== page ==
1992 Barcelona. The Nigerian relay team celebrates their bronze medal finish.

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The official film of the Barcelona Olympics, Marathon, was directed by Carlos Saura, a noted, prize-winning Spanish filmmaker who already had a couple dozen feature films to his credit. It is an exceptionally well-made film, highlighted by a plethora of slow-motion close-ups of athletes preparing, straining during competition, crossing the finish line in celebration, experiencing satisfaction, disappointment and exhaustion. This is augmented by a score by Alejandro Massó that attempts to match each sport or event. There is no narration, but the athletes are often identified by the stadium scoreboard or the announcer.

For a film with such class, it actually gets off to an unfortunate start, with Freddie Mercury screeching his song “Barcelona.” During the Opening Ceremony performances, Saura emphasizes the least appealing segment, which, using sharp objects and ominous music, portrays Herakles fighting sea monsters. A rare caption claims that Herakles founded both the Olympic Games and Barcelona, although in both cases this is just one of many versions of the founding of the Games and the city.

Once the Olympic Cauldron is lit as an archer’s flaming arrow passes over it, all is well with the film. Saura concentrates completely on the running events. He frames the film with the running of the men’s marathon, beginning his competition coverage with the start of the race, checking in five times during the race, and concluding with the finish. In fact, the film is two hours and ten minutes long, just three minutes shy of the winner’s time. At the start of the marathon, there is an unplanned event, as one of the officials, while trying to ensure that the runners are in their proper places, is caught in their midst when the starter’s gun goes off, and he is almost swept away by the pack.

The shorter track events are shown in their entirety in real time and then shown again in slow motion. For the longer events, Saura catches up with the runners on their final lap. In each case, for both men and women, the intensity of their facial expressions is riveting. There are several notable moments. When leader Gail Devers of the United States trips over the last hurdle in the 100-meter hurdles, Greece’s Voula Patoulidou wins a completely unexpected victory. Patoulidou is so shocked that she faints. When American Gwen Torrence wins the 200 meters, she, too, is overcome by emotion and collapses.

At the end of the women’s 4×100-meter relay, the Nigerian team members wait anxiously for the results to be announced on the scoreboard. When they learn that they earned bronze medals, their joyful celebration is simply uplifting. Indeed, Ken Geiger’s iconic photo of the Nigerian women at the moment of realization earned him a Pulitzer Prize.Christine Bakombo of Zaire (Democratic Republic of Congo) limps across the finish line of the marathon in last place, but, unlike nine of the other runners, she completes the course.

When the four runners from the United States win the men’s 4×400-meter relay, they call over their two teammates who ran in the qualifying heat, but not in the final, and pose for photos with them. When Dieter Baumann of West Germany, in fifth place entering the final curve, comes from behind to win the 5,000 meters, he celebrates by doing a somersault.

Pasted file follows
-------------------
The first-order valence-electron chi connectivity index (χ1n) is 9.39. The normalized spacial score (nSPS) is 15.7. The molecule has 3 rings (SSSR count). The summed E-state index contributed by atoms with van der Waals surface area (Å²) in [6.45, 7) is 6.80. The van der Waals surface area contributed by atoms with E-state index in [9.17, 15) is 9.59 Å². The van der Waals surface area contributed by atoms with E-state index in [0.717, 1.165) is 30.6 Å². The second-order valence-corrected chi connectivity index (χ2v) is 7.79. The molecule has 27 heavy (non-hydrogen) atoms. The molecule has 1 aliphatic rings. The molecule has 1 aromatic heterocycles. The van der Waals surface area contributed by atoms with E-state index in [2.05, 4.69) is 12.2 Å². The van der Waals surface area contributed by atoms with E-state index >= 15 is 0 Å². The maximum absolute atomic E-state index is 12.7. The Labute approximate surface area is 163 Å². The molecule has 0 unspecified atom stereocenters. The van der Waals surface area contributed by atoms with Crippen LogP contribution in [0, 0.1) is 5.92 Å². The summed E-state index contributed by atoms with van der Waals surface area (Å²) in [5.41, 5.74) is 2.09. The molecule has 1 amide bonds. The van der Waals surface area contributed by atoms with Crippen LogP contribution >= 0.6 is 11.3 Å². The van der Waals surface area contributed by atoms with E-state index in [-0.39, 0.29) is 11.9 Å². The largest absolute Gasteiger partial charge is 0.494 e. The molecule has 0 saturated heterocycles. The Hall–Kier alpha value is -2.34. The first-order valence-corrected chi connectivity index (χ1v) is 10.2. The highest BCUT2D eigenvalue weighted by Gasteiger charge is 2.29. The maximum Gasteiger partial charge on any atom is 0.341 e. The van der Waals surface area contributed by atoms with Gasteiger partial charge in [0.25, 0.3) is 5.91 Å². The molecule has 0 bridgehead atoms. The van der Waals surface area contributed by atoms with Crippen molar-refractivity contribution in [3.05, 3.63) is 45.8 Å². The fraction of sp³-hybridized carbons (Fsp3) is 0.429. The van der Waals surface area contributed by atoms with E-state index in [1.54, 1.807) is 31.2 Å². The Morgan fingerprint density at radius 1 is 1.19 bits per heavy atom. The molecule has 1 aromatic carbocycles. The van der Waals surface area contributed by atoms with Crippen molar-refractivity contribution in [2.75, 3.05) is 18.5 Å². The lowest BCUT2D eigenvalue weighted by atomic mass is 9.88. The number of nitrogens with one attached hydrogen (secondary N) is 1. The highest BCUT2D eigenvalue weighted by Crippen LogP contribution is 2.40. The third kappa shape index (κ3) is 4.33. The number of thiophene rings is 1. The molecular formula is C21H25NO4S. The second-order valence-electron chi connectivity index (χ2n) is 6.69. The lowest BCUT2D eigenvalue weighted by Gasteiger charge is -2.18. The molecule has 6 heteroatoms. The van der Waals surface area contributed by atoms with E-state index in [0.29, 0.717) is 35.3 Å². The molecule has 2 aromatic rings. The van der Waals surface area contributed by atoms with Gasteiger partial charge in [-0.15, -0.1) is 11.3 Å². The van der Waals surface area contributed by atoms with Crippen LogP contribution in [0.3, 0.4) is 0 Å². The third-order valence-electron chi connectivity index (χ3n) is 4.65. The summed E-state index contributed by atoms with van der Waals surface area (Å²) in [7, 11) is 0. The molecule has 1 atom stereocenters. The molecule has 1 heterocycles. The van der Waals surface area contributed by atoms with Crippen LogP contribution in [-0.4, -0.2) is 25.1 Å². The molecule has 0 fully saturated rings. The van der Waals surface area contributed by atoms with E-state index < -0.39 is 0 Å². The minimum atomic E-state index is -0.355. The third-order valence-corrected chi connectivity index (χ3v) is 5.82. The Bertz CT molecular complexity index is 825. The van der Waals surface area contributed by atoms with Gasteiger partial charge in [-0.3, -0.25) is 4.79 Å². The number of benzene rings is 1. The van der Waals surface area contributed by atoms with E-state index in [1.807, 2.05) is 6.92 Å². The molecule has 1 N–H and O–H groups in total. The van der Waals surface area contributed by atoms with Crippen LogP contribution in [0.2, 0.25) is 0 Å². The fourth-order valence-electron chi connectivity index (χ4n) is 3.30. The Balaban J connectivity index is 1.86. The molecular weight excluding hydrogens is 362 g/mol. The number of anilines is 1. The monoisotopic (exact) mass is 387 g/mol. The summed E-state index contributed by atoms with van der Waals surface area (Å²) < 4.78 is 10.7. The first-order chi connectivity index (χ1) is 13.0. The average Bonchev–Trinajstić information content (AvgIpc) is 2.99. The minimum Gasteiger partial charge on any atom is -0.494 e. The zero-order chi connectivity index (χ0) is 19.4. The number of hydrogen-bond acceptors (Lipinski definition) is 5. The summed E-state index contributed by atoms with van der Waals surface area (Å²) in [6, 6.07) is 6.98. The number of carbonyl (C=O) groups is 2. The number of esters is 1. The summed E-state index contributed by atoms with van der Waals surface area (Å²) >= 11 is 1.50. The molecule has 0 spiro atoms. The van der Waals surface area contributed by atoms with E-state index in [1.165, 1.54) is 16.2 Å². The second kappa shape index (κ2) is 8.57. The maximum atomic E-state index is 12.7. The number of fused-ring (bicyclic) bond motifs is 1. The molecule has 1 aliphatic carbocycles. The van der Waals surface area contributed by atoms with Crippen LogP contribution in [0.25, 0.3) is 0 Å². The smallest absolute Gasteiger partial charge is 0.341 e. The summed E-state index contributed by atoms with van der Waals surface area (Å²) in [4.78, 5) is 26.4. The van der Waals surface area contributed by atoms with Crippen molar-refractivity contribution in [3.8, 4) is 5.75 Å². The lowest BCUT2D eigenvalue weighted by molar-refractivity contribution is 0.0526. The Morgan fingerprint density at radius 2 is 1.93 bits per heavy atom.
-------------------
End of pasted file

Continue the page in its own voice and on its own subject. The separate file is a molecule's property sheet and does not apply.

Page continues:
Non-running events are represented by beautiful cinematography and music. For the throwing events, Saura gives us a montage of discus throwers and shot putters, both men and women, yelling and grunting as they release their implements. For weightlifting, he contrasts the victors of the lightest and heaviest weight divisions, Ivan Ivanov of Bulgaria and Belarussian Aleksandr Kurlovich. And, a rarity in Olympic official films, Saura manages to show the cross-country portion of equestrian three-day event without including a single horse falling in the water.

Finally, we arrive at the dramatic finish of the men’s marathon. Hwang Yeong-jo of South Korea pulls away from Koichi Morishita of Japan to win the gold medal. Hwang has enough energy to sprint at the end and wave to the crowd, but as soon as he crosses the finish line, he collapses face first and is carried away on a stretcher. He recovered in time for the medal ceremony. The last time a Korean won the Olympic marathon, in 1936, the winner, Sohn Kee-chung, was forced to compete for Japan and use a Japanese name (see Seoul 1988). Although it is not mentioned in Marathon, in Barcelona, Sohn, now 80 years old, was in the stadium. Hwang refused to regard his victory as a measure of revenge, pointing out to the media that he was wearing Japanese shoes. The 1992 men’s marathon was a particularly difficult race, not only because of the heat and humidity, but because it concluded with a climb up Montjuic hill to the Olympic stadium. Twenty-three of the 110 starters were unable to complete the course. For those who did, we see their extreme distress. Hwang is not the only one in need of a stretcher. We follow the travails of defending bronze medal winner Ahmed Saleh of Djibouti, who incurs some sort of injury to his left arm early in the race, but struggles on to the finish to be met by the Red Cross. We also see Benjamin Keleketu of Botswana running around the track until an official runs up to him and explains that Keleketu has already crossed the finish line.